How Far Would You Travel for a Concert?

Story time: imagine you’re in eighth grade and all of a sudden, your life does a 180. You learn to see people in a new light, all sense of judgment seems to fly out the window, you begin to understand your self worth, and start to see that anything you want is within reach if you just take a chance and work for it. You’ve been completely inspired and when you look back you realize that the spark that ignited that inspiration was a 26-year-old stage actor who took a chance and auditioned for a singing show. That was me eight years ago and now that stage actor is a global superstar named Adam Lambert.

Since American Idol, he has sold out hundreds of shows, done two world tours with three amazing albums, and become the new front man for Queen. Because I was younger at the time, I was not allowed to go to his first concert in Washington, DC; that basically killed me, and I’m still salty about it to this day. But since then I have dropped hundreds of dollars on concert tickets and traveled all along the East Coast in order to catch him at various radio shows and on his tour with Queen; I even had the chance to meet him in 2012. But when I literally crossed an ocean to see him, I’m pretty sure I reached a new level of insanity.

Last summer, when Adam dropped his third studio album, The Original High, I had a feeling he would probably start touring just as I left for my study abroad in Morocco—and I was right. But I was determined not to miss another solo tour, so to the Internet I went! Furiously, I searched through the dates and locations of his European leg looking for a show that I could attend during a weekend jaunt. A Thursday evening in London seemed like the perfect show! So I recruited Michelle as a travel buddy and we booked a flight and hostel, and bought floor tickets to the Hammersmith Theater.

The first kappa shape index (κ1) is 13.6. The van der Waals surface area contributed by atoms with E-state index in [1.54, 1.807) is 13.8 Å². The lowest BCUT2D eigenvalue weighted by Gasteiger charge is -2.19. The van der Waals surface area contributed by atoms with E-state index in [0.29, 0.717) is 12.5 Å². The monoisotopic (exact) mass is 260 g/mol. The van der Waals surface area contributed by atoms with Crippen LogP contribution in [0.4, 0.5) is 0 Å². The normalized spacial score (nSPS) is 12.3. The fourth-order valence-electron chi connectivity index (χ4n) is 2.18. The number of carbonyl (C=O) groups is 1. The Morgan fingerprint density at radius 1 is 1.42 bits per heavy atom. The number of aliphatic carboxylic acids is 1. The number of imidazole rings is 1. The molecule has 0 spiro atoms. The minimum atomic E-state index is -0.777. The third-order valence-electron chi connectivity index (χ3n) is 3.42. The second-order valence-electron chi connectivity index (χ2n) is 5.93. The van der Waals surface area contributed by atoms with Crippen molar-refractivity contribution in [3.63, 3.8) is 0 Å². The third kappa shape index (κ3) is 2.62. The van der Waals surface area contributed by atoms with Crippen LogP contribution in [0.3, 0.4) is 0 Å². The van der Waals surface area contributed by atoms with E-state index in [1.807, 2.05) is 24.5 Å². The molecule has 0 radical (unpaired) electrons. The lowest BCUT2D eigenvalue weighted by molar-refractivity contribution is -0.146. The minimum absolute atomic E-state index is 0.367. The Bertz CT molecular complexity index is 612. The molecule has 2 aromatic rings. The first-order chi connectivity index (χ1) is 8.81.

On the day of the concert, as we were flying to London, I realized just how far I was traveling for this dude. I was nearly 4,000 miles from my hometown, and only slightly disappointed that my insanity had led me on this amazing adventure! But as I stood in line outside the venue, surrounded by my people, I felt like I was home. Glamberts ranging in age from 5 to 95 were popping champagne and waiting patiently in a long, winding queue. Once the doors opened we all flooded in and found a place on the packed dance floor. After the opening act left the stage, the excitement in the room amped up as a swirling light show of graphics spelled out his first name. When Adam appeared in a red leather outfit, showing off tattooed arms and astounding vocals, the crowd exploded from zero to alone-in-your-bathroom-style belting, as the room collectively sang (screamed?) along.

If there’s anything that Idol teaches its contestants to do, it’s how to sing live and how to do it well. The Queen guitarist, Brian May, describes Lambert’s voice as a sound that “reaches out with sensitivity, depth, maturity, and awesome range and power which will make jaws drop all around the world,” and he is right! Throughout the 90-minute show Adam sang and danced around the stage, connecting with every member of his audience. He started the set full of energy, then changed into a classy suit and got serious. He got on his soapbox and began to preach about diversity, acceptance, and how music has this amazing power to bring so many different people together. Later, he even name-dropped and pointed out his fellow Queen members, Brian and Rodger, in the audience. (I’m not going to lie: I had almost forgotten we were in London at this point and freaked out a little that they were there.) Then Adam changed again into a black and white tie-dyed ensemble and brought the party back. By selecting his best-loved singles and some fan favorites, all three of his studio albums were represented, with a couple of covers thrown into the mix too. Adam paid homage to his American Idol roots with a cover of Tears for Fears’ “Mad World” (I may have cried for that one), pulled off a great tribute to David Bowie with “Let’s Dance,” and then closed with the Queen classic, “Another One Bites the Dust.”

After the lights went out a slightly deafened Michelle and I headed for the London Underground. We desperately searched for something to drink in order to soothe our sore vocal cords, and watched as other concertgoers sang and danced through the station, darting off in every direction to catch their trains. That night I barely slept; the next day we began to explore London!

—Hannah Debeljak